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Adjuvant Chemotherapy After Preoperative Chemoradiation Improves Survival in Patients With Locally Advanced Rectal Cancer

Sun, Zhifei M.D.1; Gilmore, Brian M.D.1; Adam, Mohamed A. M.D.1; Kim, Jina M.D.1; Hsu, Shiao-wen D. M.D., Ph.D.2; Migaly, John M.D.1; Mantyh, Christopher R. M.D.1

doi: 10.1097/DCR.0000000000000907
Original Contributions: Colorectal/Anal Neoplasia
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BACKGROUND: Practice guidelines differ in their support of adjuvant chemotherapy use in patients who received preoperative chemoradiation for rectal cancer.

OBJECTIVE: The purpose of this study was to evaluate the impact of adjuvant chemotherapy among patients with locally advanced rectal cancer who received neoadjuvant chemoradiation and surgery.

DESIGN: This was a retrospective study. Multivariable Cox proportional hazard modeling was used to evaluate the adjusted survival differences.

SETTINGS: Data were collected from the National Cancer Database.

PATIENTS: Adults with pathologic stage II and III rectal adenocarcinoma who received neoadjuvant chemoradiation and surgery were included.

MAIN OUTCOME MEASURES: Overall survival was measured.

RESULTS: Among 12,696 patients included, 4023 (32%) received adjuvant chemotherapy. The use of adjuvant chemotherapy increased over the study period from 23% to 36%. Although older age and black race were associated with a lower likelihood of receiving adjuvant chemotherapy, patients with higher education level and stage III disease were more likely to receive adjuvant chemotherapy (all p < 0.05). At 7 years, overall survival was improved among patients who received adjuvant chemotherapy (60% vs. 55%; p < 0.001). After risk adjustment, the use of adjuvant chemotherapy was associated with improved survival (HR = 0.81 (95% CI, 0.72–0.91); p < 0.001). In the subgroup of patients with stage II disease, survival was also improved among patients who received adjuvant chemotherapy (68% vs 58% at 7 y; p < 0.001; HR = 0.70 (95% CI, 0.57–0.87); p = 0.002). Among patients with stage III disease, the use of adjuvant chemotherapy was associated with a smaller but persistent survival benefit (56% vs 51% at 7 y; p = 0.017; HR = 0.85 (95% CI, 0.74–0.98); p = 0.026).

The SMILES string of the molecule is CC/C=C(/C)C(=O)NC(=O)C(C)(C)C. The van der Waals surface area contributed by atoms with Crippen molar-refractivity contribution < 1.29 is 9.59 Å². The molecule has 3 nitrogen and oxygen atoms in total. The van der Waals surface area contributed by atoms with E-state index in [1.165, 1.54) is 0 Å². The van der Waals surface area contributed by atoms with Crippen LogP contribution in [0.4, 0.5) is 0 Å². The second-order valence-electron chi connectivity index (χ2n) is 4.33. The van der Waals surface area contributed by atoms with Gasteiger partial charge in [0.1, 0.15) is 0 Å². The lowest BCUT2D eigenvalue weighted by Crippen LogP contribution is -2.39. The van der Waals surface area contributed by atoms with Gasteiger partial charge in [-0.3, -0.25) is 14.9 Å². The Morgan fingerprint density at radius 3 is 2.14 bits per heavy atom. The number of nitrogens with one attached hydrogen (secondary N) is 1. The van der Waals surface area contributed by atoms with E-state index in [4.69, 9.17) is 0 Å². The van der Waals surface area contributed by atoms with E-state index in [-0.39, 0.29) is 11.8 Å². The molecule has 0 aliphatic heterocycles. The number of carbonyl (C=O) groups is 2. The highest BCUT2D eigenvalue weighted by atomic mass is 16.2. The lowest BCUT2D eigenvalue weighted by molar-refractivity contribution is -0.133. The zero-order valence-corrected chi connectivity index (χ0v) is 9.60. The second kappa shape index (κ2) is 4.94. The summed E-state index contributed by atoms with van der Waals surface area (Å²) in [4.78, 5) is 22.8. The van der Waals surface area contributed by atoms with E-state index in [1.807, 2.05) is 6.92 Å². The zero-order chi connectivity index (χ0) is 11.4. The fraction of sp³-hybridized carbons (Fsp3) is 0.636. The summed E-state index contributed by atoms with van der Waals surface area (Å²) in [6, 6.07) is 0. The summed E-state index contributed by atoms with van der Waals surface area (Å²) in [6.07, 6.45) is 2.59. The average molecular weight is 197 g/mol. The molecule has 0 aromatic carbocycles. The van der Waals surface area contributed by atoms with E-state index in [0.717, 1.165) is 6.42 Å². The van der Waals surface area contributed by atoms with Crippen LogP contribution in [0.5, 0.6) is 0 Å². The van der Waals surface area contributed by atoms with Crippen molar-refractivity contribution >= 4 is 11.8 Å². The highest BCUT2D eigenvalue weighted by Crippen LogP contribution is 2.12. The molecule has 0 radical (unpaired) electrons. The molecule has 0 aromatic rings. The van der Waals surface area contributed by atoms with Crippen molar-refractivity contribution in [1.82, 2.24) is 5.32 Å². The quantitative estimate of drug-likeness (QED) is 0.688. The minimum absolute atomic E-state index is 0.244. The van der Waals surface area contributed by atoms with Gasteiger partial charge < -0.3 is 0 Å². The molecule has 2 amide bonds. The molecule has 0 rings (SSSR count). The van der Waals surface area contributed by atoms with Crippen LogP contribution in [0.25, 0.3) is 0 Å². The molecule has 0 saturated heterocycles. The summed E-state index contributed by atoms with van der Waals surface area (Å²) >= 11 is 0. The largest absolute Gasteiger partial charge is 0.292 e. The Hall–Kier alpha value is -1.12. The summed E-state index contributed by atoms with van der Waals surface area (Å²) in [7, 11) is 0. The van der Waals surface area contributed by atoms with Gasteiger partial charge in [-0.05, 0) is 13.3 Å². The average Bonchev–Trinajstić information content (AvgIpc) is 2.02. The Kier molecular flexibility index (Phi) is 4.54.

LIMITATIONS: The study was limited by its potential for selection bias and inability to compare specific chemotherapy regimens.

CONCLUSIONS: The use of adjuvant chemotherapy among patients with rectal cancer who received preoperative chemoradiation conferred a survival benefit. This study emphasizes the importance of adjuvant chemotherapy in the management of rectal cancer and advocates for its increased use in the setting of neoadjuvant therapy. See Video Abstract at http://link.lww.com/DCR/A428.

Supplemental Digital Content is available in the text.

1 Department of Surgery, Duke University, Durham, North Carolina

2 Division of Medical Oncology, Department of Medicine, Duke University, Durham, North Carolina

Supplemental digital content is available for this article. Direct URL citations appear in the printed text, and links to the digital files are provided in the HTML and PDF versions of this article on the journal’s Web site (www.dcrjournal.com).

Funding/Support: None reported.

Financial Disclosure: None reported.

Podium presentation at the meeting of The American Society of Colon and Rectal Surgeons, Los Angeles, CA, April 30 to May 4, 2016.

Correspondence: Zhifei Sun, M.D., Duke University Medical Center, Box 3443, Durham, NC 27710. E-mail: zhifei.sun@duke.edu

© 2017 The American Society of Colon and Rectal Surgeons